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Shetani's Sister (Vintage Crime/Black Lizard) Paperback – August 4, 2015
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Praise for Iceberg Slim and Pimp: The Story of My Life:
"What shines through is one man's desperate attempt to be something, no matter how sad that something appears to us. And it is literature. It has influenced thousands of young Americans... We don't need to idolize him but we do need to respect him as a writer who told what he knew of the truth."
--Sapphire, in her 1998 introduction to Pimp
"The works of Robert Beck, aka Iceberg Slim, have made a powerful impact on our global cultural landscape and should be essential reading. We have to get beyond his life as a pimp, and accept him as one of the most influential writers of our age."
--Irvine Welsh, The Guardian
''One of the greatest black writers in American history.''
"The capitalist's manifesto."
"All the questions of life can be answered if you read this book."
"Iceberg Slim does for the pimp what Jean Genet did for the thief."
--The Washington Post
About the Author
Iceberg Slim, also known as Robert Beck, was born in Chicago in 1918 and was initiated into the life of the pimp at age 18. He briefly attended the Tuskegee Institute but dropped out to return to the streets of the South Side, where he remained, pimping until he was 42. After several stints in jail he decided to give up the life and turned to writing, crafting most famously his autobiographical classic, Pimp: The Story of My Life. He died in 1992.
Top customer reviews
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Shetani's Sister alternates chapters between two parallel characters, Los Angeles vice cop Russell Rucker and New York superpimp Albert Spires (known as "Master Shetani," shetani comes from the Arabic word for "adversary" which is more appropriate in this context than its English cognate "Satan"). Both lost the most important women in their lives to cancer, and nearly suffered breakdowns as a result. Both are betrayed by their most trusted subordinate, and both suffer from addictions (Rucker to alcohol, Spires to heroin) and barely controlled violence.
Rucker is restrained from by abyss, barely, by the memory of his father and the ballast of three prior generations of honest cops. At a key moment, "his dead father's voice roared inside his head like a proclamation from the heavens. 'Russell, laddie, you're the family's fourth generation cop. You'll be just fine with God and yourself, inside and out, if you never kill anybody out of hatred or anger. Laddie, only take a human life when you can't avoid it or your own life is directly in danger.'" Spires didn't know his father and murdered his mother. Her voice sounds in his head only with insults and threats. Nothing restrains Spires but his inhumanly controlled personality, and that eventually cracks.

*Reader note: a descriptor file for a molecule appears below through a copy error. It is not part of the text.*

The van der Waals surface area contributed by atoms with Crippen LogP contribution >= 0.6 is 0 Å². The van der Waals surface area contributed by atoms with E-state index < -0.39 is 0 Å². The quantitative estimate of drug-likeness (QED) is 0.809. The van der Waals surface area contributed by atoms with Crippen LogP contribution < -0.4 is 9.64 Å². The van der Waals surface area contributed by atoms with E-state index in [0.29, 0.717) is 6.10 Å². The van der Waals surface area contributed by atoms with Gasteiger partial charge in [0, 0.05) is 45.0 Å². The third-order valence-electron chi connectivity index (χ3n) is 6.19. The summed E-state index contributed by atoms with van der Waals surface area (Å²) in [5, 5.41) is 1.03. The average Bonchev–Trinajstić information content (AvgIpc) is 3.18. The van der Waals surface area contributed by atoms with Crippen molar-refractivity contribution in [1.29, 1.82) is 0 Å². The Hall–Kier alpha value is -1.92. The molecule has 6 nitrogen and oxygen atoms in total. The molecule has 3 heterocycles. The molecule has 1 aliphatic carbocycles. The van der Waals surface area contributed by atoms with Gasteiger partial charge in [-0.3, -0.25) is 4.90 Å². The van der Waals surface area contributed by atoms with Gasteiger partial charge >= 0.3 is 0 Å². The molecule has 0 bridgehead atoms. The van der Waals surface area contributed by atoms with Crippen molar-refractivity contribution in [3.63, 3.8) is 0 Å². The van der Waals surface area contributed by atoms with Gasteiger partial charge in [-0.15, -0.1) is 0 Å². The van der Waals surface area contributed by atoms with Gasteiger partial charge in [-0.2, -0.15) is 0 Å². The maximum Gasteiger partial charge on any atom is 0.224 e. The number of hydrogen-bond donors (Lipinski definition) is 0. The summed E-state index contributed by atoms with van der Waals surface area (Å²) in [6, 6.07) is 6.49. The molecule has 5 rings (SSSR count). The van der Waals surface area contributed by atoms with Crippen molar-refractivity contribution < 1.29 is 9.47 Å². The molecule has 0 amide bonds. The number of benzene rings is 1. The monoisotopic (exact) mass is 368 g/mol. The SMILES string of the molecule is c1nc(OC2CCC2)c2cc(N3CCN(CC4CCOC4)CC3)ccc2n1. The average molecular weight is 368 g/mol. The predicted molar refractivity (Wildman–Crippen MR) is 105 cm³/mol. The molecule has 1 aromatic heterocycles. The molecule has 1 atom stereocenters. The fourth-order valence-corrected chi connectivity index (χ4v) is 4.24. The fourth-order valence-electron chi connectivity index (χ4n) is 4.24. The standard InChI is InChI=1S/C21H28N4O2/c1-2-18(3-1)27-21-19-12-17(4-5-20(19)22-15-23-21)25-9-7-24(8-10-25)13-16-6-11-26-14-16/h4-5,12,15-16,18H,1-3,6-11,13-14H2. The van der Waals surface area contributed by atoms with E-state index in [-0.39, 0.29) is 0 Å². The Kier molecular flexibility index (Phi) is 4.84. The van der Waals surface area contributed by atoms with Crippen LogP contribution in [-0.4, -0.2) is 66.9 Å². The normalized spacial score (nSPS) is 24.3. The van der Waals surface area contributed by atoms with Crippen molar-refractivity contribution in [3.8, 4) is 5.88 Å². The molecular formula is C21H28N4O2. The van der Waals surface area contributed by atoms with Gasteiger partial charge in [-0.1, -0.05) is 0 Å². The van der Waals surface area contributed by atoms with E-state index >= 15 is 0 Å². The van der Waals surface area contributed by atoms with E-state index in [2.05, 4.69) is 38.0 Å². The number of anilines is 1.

The story has psychological depths in addition to complex narrative structure. The straight characters are tormented by loneliness, overwork and boredom, which lead to violence and corruption. The criminals have a richer and more human existence, but their world is fragile due in equal measure to its inherent corruption and to external violence. Even at the highest levels of success, its inhabitants are insecure and vulnerable. Religion plays a murky but important role, it can be a source of great strength to those who embrace it humbly and without doctrine, but in organized form, it is pure evil.
Although this book is more mature and literary than Iceberg Slim's earlier novels, it has some structural faults. It reminds me of the original Scarface, a story that builds brilliantly but kills off too many characters to have a satisfying ending. Just as Tony Camonte swaggers boldly through that movie, but ends up crying piteously, "Don't shoot....I don't got nobody....I'm all alone," Albert Spires (whose prostitutes call him "Daddy") finishes with, "'Mama! Mama! Please let me in! Please, Mama,' he begged piteously, in a child's voice."
This is a great novel by one of the most important American writers of the 20th century. It's definitely X-rated for sex, violence, violent sex, sexualized violence, language, corruption and extremely pervasive drug use. But it has a deep authenticity, for all its exaggeration, and it tells a complex and subtle story.